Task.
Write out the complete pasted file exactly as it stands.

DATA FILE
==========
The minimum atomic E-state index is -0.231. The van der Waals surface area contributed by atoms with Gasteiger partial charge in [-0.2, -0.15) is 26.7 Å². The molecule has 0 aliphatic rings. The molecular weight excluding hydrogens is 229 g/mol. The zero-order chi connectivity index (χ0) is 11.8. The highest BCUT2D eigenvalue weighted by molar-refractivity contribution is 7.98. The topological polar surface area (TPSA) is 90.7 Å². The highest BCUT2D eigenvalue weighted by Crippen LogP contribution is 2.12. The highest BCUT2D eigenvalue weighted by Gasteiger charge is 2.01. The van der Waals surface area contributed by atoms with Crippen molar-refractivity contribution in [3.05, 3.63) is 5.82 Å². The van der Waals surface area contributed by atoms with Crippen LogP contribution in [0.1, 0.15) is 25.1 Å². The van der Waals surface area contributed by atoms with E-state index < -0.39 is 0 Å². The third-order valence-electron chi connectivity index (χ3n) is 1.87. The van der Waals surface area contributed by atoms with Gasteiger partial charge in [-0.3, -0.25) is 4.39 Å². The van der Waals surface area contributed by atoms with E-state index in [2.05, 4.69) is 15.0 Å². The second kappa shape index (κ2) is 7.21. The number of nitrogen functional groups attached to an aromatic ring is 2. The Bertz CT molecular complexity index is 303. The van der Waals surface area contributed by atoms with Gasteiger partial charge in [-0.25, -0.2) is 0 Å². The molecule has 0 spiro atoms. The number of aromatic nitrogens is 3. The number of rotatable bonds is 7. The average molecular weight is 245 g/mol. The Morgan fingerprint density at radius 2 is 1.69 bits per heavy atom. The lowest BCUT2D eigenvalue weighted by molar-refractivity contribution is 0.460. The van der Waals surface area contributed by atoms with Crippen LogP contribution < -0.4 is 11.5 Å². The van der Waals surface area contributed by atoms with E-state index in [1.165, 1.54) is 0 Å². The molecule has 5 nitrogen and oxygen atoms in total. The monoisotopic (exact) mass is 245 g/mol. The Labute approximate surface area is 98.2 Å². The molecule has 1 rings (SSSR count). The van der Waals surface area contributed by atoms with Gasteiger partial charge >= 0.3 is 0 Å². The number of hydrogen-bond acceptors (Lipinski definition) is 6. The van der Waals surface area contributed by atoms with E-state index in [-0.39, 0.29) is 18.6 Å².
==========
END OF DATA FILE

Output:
The minimum atomic E-state index is -0.231. The van der Waals surface area contributed by atoms with Gasteiger partial charge in [-0.2, -0.15) is 26.7 Å². The molecule has 0 aliphatic rings. The molecular weight excluding hydrogens is 229 g/mol. The zero-order chi connectivity index (χ0) is 11.8. The highest BCUT2D eigenvalue weighted by molar-refractivity contribution is 7.98. The topological polar surface area (TPSA) is 90.7 Å². The highest BCUT2D eigenvalue weighted by Crippen LogP contribution is 2.12. The highest BCUT2D eigenvalue weighted by Gasteiger charge is 2.01. The van der Waals surface area contributed by atoms with Crippen molar-refractivity contribution in [3.05, 3.63) is 5.82 Å². The van der Waals surface area contributed by atoms with Crippen LogP contribution in [0.1, 0.15) is 25.1 Å². The van der Waals surface area contributed by atoms with E-state index < -0.39 is 0 Å². The third-order valence-electron chi connectivity index (χ3n) is 1.87. The van der Waals surface area contributed by atoms with Gasteiger partial charge in [-0.3, -0.25) is 4.39 Å². The van der Waals surface area contributed by atoms with E-state index in [2.05, 4.69) is 15.0 Å². The second kappa shape index (κ2) is 7.21. The number of nitrogen functional groups attached to an aromatic ring is 2. The Bertz CT molecular complexity index is 303. The van der Waals surface area contributed by atoms with Gasteiger partial charge in [-0.25, -0.2) is 0 Å². The molecule has 0 spiro atoms. The number of aromatic nitrogens is 3. The number of rotatable bonds is 7. The average molecular weight is 245 g/mol. The Morgan fingerprint density at radius 2 is 1.69 bits per heavy atom. The lowest BCUT2D eigenvalue weighted by molar-refractivity contribution is 0.460. The van der Waals surface area contributed by atoms with Crippen LogP contribution < -0.4 is 11.5 Å². The van der Waals surface area contributed by atoms with E-state index in [1.165, 1.54) is 0 Å². The molecule has 5 nitrogen and oxygen atoms in total. The monoisotopic (exact) mass is 245 g/mol. The Labute approximate surface area is 98.2 Å². The molecule has 1 rings (SSSR count). The van der Waals surface area contributed by atoms with Gasteiger partial charge >= 0.3 is 0 Å². The number of hydrogen-bond acceptors (Lipinski definition) is 6. The van der Waals surface area contributed by atoms with E-state index in [-0.39, 0.29) is 18.6 Å².